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Softwood Dispute: Canada claims victory at WTO

Canada and the United States are the world's largest trading partners, but there's one thing they've never agreed on: softwood lumber. The dispute dates back hundreds of years, but in the 1980s it turned nasty. The U.S. has slapped billions of dollars of fines on Canadian wood, jeopardizing thousands of jobs. The dispute raises serious questions about trade, sovereignty, and the real nature of Canada-U.S. relations.

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The World Trade Organization says the United States is wrong to impose duties on Canadian softwood. The international body has sided with Canada in the softwood dispute, upholding Canada's position that it does not subsidize its lumber industry. But as we see in this clip from The National, Canadian celebrations may be premature. Some mill owners believe its all part of an American strategy to force them out of business, regardless of international law. 
• The World Trade Organization is an international organization dealing with the rules of trade between countries. The WTO rules are based on the General Agreement on Tariffs and Trade (GATT). Most of the world's trading nations, including Canada and the United States, have signed WTO agreements.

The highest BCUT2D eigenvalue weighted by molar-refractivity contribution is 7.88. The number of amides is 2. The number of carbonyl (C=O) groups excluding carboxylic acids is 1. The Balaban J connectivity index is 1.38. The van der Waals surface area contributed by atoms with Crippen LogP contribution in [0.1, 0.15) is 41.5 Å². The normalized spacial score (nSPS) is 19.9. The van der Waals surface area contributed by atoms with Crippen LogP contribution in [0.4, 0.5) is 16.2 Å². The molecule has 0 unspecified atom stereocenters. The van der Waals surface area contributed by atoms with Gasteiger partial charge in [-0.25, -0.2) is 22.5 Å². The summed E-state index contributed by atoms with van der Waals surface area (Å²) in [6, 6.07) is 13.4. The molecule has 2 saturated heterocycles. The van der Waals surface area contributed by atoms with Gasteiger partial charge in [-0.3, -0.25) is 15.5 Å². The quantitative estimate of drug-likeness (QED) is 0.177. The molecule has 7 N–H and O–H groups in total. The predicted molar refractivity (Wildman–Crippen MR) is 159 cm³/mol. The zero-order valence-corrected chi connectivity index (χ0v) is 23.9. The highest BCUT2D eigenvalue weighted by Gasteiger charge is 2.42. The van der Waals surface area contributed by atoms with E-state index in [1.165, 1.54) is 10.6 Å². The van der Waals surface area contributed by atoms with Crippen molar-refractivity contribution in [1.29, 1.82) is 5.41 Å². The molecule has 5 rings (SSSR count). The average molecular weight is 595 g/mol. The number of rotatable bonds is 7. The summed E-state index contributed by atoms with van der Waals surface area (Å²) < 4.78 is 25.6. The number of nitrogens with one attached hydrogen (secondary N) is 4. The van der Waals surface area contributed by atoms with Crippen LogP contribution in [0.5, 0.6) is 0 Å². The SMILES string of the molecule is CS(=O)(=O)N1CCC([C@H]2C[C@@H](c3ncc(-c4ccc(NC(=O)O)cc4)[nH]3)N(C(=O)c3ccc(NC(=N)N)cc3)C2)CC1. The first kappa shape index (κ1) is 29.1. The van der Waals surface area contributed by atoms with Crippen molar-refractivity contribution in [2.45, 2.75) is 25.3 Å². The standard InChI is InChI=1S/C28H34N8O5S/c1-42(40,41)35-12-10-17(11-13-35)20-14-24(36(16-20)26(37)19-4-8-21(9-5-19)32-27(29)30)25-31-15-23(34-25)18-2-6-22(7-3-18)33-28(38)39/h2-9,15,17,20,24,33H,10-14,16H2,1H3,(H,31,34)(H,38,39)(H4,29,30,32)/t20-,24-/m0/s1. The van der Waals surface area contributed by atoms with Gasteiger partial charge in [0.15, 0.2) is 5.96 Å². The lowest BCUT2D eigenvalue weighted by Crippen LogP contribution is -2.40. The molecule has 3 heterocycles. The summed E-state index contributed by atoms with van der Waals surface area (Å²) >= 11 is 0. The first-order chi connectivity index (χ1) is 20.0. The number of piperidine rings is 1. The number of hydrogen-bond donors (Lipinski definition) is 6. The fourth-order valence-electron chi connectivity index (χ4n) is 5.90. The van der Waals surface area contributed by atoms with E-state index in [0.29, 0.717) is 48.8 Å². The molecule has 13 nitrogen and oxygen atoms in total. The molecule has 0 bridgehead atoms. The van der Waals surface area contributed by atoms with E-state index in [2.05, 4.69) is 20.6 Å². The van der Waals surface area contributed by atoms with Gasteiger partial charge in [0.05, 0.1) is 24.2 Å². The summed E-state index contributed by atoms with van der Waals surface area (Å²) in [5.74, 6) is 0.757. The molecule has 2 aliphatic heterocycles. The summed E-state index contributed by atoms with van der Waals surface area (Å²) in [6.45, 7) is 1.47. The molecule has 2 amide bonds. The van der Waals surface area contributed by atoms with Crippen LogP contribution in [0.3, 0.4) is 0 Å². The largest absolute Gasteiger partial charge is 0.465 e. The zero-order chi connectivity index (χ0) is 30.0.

• WTO panels attempt to settle disputes among members. Their decisions have international significance, but are not legally binding within each nation (NAFTA decisions are).

• This WTO decision (the third in Canada's favour) was mostly symbolic. It rejected a 19 per cent duty on Canadian softwood imposed in 2001. But in 2002 a 27 per cent duty was introduced, and the WTO decision had no bearing on that figure. The Canadian government used the win to fuel new talks, which had broken off in February 2002. International Trade Minister Pierre Pettigrew said American negotiators ignored Canada's proposals and deliberately stalled negotiations.

• The U.S. also imposed a 30 per cent duty on foreign steel imports in 2002, in a move to protect domestic steel producers. Canada was exempt from that duty, which the WTO ruled illegal on July 11, 2003.

• In May 2003 the WTO ruled again in Canada's favour in a non-binding preliminary ruling against the countervailing duty. A final report is expected in July 2003.
Medium: Television
Program: The National
Broadcast Date: July 26, 2002
Guest(s): John Allen, Rick Doman, Pierre Pettigrew, Jack Uppal
Reporter: Belle Puri
Duration: 2:34

Last updated: September 19, 2013

Page consulted on January 19, 2015

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